Stunning Turkish walnut complements the case colour hardening.
Just completed and in time for Christmas delivery is this exquisite little 28g droplock shotgun. Built as a modern version of our ‘Modele de Luxe’ grade gun, it features a specially commissioned elaborate scroll design incorporating beautiful shell motifs on the fences and top lever.
The gun is a special project commissioned by a father for his son and it is always a pleasure for the team here at the factory to bring such a project to fruition, especially for the gift of a life time. As a ‘Modele de Luxe’ gun it features Westley Richards model ‘C’ dolls head fastener, single selective trigger, drop locks, scroll back, exhibition wood, heel/toe plates with a slim horn centre, and a hand painted enamel oval with family crest. Teague multi chokes were fitted from the guns inception to give it real versatility in the field, for a lifetime of use.
Exquisite elaborate scroll design with carved shell features.
Teague multi chokes contained in a hand made pocket case.
The whole package could only be complete with a super bespoke made case, covered in black antique finish alligator skin. The interior has been tastefully lined in blue alcantara, with inset case label and an assortment of functional tooling. The extra drop locks have been French fitted into one of the compartment lids under which sits a hand made choke box.
Merry Christmas from us all here to one very lucky new owner!
At Westley Richards we take real pleasure in displaying rare and unusual guns for the readers of the Explora and we certainly handle more than most gunmakers. Sadly not all of these guns are for sale and it’s more of a case of ‘you can look, but don’t touch’. Luckily though, from time to time, we do get those rare and interesting guns come through that are for sale and you can by all means look, touch, shoot, own, admire and adore.
One such gun is this very special and neat little single barrel 20g non ejector shotgun, a model we very seldom see. Completed on the 17th of December 1926, built for stock and sold through our Bennetts Hill, Birmingham city centre shop, it features a 28” ribless barrel with a 2 ½” chamber, choked 5/8 and proofed for 7/8oz loads. Built on an Anson & Deeley fixed lock action with a tang top lever, automatic safety, with name and border engraving, it retains some lovely original case colours. A highly figured, straight hand stock measures 14 ¼” to the centre of the chequered butt, complemented with a silver oval, snap forend and horn tip. The gun weighs 5lbs 10oz and is a real beauty to handle.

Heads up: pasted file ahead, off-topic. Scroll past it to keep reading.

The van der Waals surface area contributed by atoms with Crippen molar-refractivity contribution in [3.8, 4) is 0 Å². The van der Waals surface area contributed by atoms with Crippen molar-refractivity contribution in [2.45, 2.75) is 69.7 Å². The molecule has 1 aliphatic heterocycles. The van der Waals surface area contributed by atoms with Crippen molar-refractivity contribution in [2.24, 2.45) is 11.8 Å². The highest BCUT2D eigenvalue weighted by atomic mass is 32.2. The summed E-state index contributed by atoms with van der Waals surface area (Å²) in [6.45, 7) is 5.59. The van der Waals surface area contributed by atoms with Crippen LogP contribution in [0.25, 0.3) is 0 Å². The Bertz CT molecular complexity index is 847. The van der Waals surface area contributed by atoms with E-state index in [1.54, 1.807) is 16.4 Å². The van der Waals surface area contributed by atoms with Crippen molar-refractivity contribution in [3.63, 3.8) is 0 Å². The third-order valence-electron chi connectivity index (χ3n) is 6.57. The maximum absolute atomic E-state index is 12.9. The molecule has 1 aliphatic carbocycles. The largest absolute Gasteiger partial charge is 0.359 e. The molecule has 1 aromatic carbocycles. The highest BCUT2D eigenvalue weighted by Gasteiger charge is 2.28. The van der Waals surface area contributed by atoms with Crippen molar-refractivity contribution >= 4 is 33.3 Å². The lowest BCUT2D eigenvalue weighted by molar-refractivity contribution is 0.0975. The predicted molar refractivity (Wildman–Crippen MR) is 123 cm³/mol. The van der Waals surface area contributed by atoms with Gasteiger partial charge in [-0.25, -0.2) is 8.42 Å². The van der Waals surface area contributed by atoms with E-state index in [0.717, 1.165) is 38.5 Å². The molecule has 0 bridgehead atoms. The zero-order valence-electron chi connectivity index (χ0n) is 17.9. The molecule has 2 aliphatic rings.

This gun would bring a different type of enjoyment to hunting. It’s not about how many you can shoot, or how high, it’s the simplistic, no frills, bare roots of the single barrel and action coupled with its rarity, classic looks and quaint demeanour which would make for some very special and memorable hunting.
A similar gun which featured in our pre-war catalogue was the Single Barrel Top Lever Pigeon Gun at a cost of £25.
I couldn’t think of a more fitting Christmas present for your son, daughter, wife or more likely, yourself. The gun will be advertised on our used gun site shortly.
Late last year we completed the first for many a year ‘Gold Name’ droplock double rifle in .577 3″ light. The simplicity of the ‘gold name’ engraving highlighted the elegance and beauty of a modern big bore double rifle where gunmaking could be seen in its purest form.
Well for those non-rifle fans amongst you here is the latest ‘Gold Name’ to leave our factory and it happens to be a small gauge shotgun, a 20g droplock. One of the keys to building a great unembellished gun is to stock it with fabulous wood and once again we managed to dig into the depths of our reserves and find a super piece of Turkish exhibition grade walnut. More importantly the actual craftsmanship must be second to none, as such a gun leaves nothing to be hidden.
Another nice attribute of this gun is the case which we put together as a lightweight leather in dark tan cowhide, with double locks and then French fitted inside with green goatskin to add a more classy finish.
It goes without saying that the hard work of all those involved in the manufacture of this gun and case made something that looks so simple, look so damn nice. It required far more work than the photos here can ever tell, but therein lies the secret.